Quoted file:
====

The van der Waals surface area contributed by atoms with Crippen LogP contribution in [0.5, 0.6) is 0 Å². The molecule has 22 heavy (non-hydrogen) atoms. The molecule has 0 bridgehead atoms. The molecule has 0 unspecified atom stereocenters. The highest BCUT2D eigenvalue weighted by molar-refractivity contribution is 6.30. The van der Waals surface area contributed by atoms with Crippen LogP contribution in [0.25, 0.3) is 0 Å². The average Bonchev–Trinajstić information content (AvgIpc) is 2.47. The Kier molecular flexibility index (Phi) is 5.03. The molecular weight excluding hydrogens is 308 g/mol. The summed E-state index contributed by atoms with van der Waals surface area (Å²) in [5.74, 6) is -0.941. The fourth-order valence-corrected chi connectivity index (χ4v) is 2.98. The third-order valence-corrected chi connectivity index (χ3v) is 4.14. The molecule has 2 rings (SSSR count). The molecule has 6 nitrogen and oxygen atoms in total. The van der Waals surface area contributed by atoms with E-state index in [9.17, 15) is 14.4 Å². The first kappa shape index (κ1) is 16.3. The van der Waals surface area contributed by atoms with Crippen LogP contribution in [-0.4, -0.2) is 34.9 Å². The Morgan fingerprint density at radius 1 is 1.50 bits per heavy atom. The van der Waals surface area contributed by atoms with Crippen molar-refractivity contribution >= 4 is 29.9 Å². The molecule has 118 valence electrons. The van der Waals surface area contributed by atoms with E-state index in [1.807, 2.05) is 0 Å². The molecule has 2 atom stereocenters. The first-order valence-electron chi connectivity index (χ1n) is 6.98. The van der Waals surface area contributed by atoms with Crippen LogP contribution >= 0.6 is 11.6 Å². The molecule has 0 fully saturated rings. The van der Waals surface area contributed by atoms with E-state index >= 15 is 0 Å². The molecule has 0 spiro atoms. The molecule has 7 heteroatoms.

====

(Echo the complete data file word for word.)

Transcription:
The van der Waals surface area contributed by atoms with Crippen LogP contribution in [0.5, 0.6) is 0 Å². The molecule has 22 heavy (non-hydrogen) atoms. The molecule has 0 bridgehead atoms. The molecule has 0 unspecified atom stereocenters. The highest BCUT2D eigenvalue weighted by molar-refractivity contribution is 6.30. The van der Waals surface area contributed by atoms with Crippen LogP contribution in [0.25, 0.3) is 0 Å². The average Bonchev–Trinajstić information content (AvgIpc) is 2.47. The Kier molecular flexibility index (Phi) is 5.03. The molecular weight excluding hydrogens is 308 g/mol. The summed E-state index contributed by atoms with van der Waals surface area (Å²) in [5.74, 6) is -0.941. The fourth-order valence-corrected chi connectivity index (χ4v) is 2.98. The third-order valence-corrected chi connectivity index (χ3v) is 4.14. The molecule has 2 rings (SSSR count). The molecule has 6 nitrogen and oxygen atoms in total. The van der Waals surface area contributed by atoms with E-state index in [9.17, 15) is 14.4 Å². The first kappa shape index (κ1) is 16.3. The van der Waals surface area contributed by atoms with Crippen LogP contribution in [-0.4, -0.2) is 34.9 Å². The Morgan fingerprint density at radius 1 is 1.50 bits per heavy atom. The van der Waals surface area contributed by atoms with Crippen molar-refractivity contribution >= 4 is 29.9 Å². The molecule has 118 valence electrons. The van der Waals surface area contributed by atoms with E-state index in [1.807, 2.05) is 0 Å². The molecule has 2 atom stereocenters. The first-order valence-electron chi connectivity index (χ1n) is 6.98. The van der Waals surface area contributed by atoms with Crippen LogP contribution >= 0.6 is 11.6 Å². The molecule has 0 fully saturated rings. The van der Waals surface area contributed by atoms with E-state index >= 15 is 0 Å². The molecule has 0 spiro atoms. The molecule has 7 heteroatoms.